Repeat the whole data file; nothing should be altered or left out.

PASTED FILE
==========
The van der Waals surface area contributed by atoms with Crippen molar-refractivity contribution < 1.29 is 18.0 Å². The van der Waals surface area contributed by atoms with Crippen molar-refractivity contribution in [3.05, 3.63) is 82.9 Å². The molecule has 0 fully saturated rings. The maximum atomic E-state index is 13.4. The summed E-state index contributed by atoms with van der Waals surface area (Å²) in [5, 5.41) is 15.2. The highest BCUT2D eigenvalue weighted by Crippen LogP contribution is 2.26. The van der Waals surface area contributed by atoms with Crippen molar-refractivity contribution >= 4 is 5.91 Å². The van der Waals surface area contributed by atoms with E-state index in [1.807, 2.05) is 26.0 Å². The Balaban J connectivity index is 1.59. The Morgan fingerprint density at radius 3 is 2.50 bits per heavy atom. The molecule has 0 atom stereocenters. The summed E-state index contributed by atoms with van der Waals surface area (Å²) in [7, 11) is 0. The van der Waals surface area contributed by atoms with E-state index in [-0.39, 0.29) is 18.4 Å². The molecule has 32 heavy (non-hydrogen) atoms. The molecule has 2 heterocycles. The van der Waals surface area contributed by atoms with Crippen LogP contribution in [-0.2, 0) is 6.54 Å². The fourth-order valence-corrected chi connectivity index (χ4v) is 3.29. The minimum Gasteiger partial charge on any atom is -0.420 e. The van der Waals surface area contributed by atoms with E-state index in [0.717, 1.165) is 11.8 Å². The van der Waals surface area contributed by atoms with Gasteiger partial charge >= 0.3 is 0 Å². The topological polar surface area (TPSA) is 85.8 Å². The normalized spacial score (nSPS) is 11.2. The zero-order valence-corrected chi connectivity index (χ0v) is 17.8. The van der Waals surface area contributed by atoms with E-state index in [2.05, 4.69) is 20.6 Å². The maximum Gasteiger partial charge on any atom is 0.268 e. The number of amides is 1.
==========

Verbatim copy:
The van der Waals surface area contributed by atoms with Crippen molar-refractivity contribution < 1.29 is 18.0 Å². The van der Waals surface area contributed by atoms with Crippen molar-refractivity contribution in [3.05, 3.63) is 82.9 Å². The molecule has 0 fully saturated rings. The maximum atomic E-state index is 13.4. The summed E-state index contributed by atoms with van der Waals surface area (Å²) in [5, 5.41) is 15.2. The highest BCUT2D eigenvalue weighted by Crippen LogP contribution is 2.26. The van der Waals surface area contributed by atoms with Crippen molar-refractivity contribution >= 4 is 5.91 Å². The van der Waals surface area contributed by atoms with E-state index in [1.807, 2.05) is 26.0 Å². The Balaban J connectivity index is 1.59. The Morgan fingerprint density at radius 3 is 2.50 bits per heavy atom. The molecule has 0 atom stereocenters. The summed E-state index contributed by atoms with van der Waals surface area (Å²) in [7, 11) is 0. The van der Waals surface area contributed by atoms with E-state index in [-0.39, 0.29) is 18.4 Å². The molecule has 32 heavy (non-hydrogen) atoms. The molecule has 2 heterocycles. The van der Waals surface area contributed by atoms with Crippen LogP contribution in [-0.2, 0) is 6.54 Å². The fourth-order valence-corrected chi connectivity index (χ4v) is 3.29. The minimum Gasteiger partial charge on any atom is -0.420 e. The van der Waals surface area contributed by atoms with E-state index in [0.717, 1.165) is 11.8 Å². The van der Waals surface area contributed by atoms with Gasteiger partial charge >= 0.3 is 0 Å². The topological polar surface area (TPSA) is 85.8 Å². The normalized spacial score (nSPS) is 11.2. The zero-order valence-corrected chi connectivity index (χ0v) is 17.8. The van der Waals surface area contributed by atoms with E-state index in [2.05, 4.69) is 20.6 Å². The maximum Gasteiger partial charge on any atom is 0.268 e. The number of amides is 1.